Inner  Frontier
Fourth Way Spiritual Practice

 

Inner Work


For the week of February 2, 2015

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Sacred Wholeness

(The Way of Wholeness: Part 9)

Behind everything there is a sacred mountain of purpose, the unfathomable will of the world. This Divine Will is the source of all and the source of the unity of all. Its inherent wholeness suffuses itself throughout the universe and all its parts. This includes us, specifically our body and our I. Wholeness, emanating from the Divine Will and passing into our body and our I, is the source of the remarkable power of spiritual inner work. In the usual way of life, we have only superficial and intermittent contact with our body or our I. When we practice whole body sensation, we touch the sacred. When we work with attention and more particularly when we become our attention, when we become the source of our attention, we come into our I, our will, which flows from the sacred wholeness of the world.

Through this I of ours, we have a direct connection to the source of all. Yet we so rarely exercise that connection. Indeed, we block the flow by standing in the middle of that channel with our back to the source, unseeing and unhearing of anything that might be behind us and deeper. We presume to be our own source. This is called egoism. But we can drop that, at least temporarily.

Sometimes though, if intentional and conscious, standing in the middle of the channel with our back to the source is not egoism, but rather one style and level of inner work. This is “I am.” We are here in our center, facing and fully embracing all our parts within the wholeness of our I. We occupy the whole of our being. This is deep and valuable practice, as through it we become fully ourselves. When we are fully ourselves, we have something of great value to bring to the sacred, namely our I.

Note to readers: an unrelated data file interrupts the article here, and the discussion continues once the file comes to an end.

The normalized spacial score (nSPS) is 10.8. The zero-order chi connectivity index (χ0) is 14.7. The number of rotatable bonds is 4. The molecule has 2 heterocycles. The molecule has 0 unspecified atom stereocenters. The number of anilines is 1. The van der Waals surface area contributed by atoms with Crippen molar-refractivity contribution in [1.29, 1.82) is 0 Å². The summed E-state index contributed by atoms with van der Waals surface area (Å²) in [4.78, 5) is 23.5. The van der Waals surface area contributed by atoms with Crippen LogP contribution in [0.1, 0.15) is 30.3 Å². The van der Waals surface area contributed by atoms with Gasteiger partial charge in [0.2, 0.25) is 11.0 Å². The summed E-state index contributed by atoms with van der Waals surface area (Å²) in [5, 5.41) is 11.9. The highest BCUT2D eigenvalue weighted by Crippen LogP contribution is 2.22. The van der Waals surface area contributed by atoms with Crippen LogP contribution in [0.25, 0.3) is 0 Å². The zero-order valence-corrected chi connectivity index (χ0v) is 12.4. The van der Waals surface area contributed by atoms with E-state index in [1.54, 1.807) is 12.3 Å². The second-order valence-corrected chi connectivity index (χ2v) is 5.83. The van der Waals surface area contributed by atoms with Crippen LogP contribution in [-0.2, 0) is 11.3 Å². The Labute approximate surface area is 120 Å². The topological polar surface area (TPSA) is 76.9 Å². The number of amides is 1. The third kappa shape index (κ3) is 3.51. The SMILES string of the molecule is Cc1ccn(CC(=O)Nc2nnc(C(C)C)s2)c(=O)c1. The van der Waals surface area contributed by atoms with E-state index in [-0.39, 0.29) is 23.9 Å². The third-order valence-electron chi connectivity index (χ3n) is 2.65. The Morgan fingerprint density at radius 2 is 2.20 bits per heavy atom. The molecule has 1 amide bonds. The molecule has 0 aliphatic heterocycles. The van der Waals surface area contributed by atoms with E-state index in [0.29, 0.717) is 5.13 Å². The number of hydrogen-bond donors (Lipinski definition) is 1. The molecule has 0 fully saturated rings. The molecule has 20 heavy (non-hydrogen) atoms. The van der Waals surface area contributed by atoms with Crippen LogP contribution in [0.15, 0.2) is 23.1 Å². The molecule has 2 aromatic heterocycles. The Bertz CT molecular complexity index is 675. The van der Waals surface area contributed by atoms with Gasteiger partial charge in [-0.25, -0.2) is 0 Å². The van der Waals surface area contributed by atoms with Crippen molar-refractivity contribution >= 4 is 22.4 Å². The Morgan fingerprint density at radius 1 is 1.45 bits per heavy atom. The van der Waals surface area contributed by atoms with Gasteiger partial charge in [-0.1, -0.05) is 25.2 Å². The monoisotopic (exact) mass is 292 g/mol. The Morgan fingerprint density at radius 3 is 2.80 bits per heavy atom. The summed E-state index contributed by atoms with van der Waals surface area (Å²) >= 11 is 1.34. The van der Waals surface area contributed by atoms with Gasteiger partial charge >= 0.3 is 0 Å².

When we open our I to the sacred, to the channel behind us, where the flow of the higher will comes down to and through us, we go beyond the practice of “I am” to the practice of “the sacred is.” No longer can we say I, as we have entered a state that transcends our personal individuality.

As with “I am” this sacred, higher will has both active and receptive modes, while its essential reality supersedes those categories. It can be the timelessness of just being, just seeing. But in that case, it is the sacred that is being and seeing in us, through us. It can also be an active, dynamic, affirming presence, sourcing action, and cascading higher energies into us. In this mode, though, it is not just our presence, but rather a pure, sacred presence that subsumes and transcends our personal presence. It has no center, for it transcends space, both inwardly and outwardly.

How to come to this, an inner action that can hardly be described in words? But words are our medium right now, so… It involves first becoming fully present, fully here, awake and centered in ourselves, at least for a moment. And then looking to see that our very occupation of our center and our outward facing orientation from our center can both give way. We inwardly turn around, facing back toward what is even more inward than we are. At the same time we open to the flow of will and energy from there, from the higher, more inward side, opposite the direction we usually face. Opening to the higher, that is the practice of “the sacred is.” And we do practice this daily, perhaps more than once a day. A propitious moment for this practice occurs at the end of our morning meditation, when we are more centered, more collected, less distracted. We give our best to the practice of “the sacred is.” It is our prayer.

For this week, please practice sacred wholeness.


     

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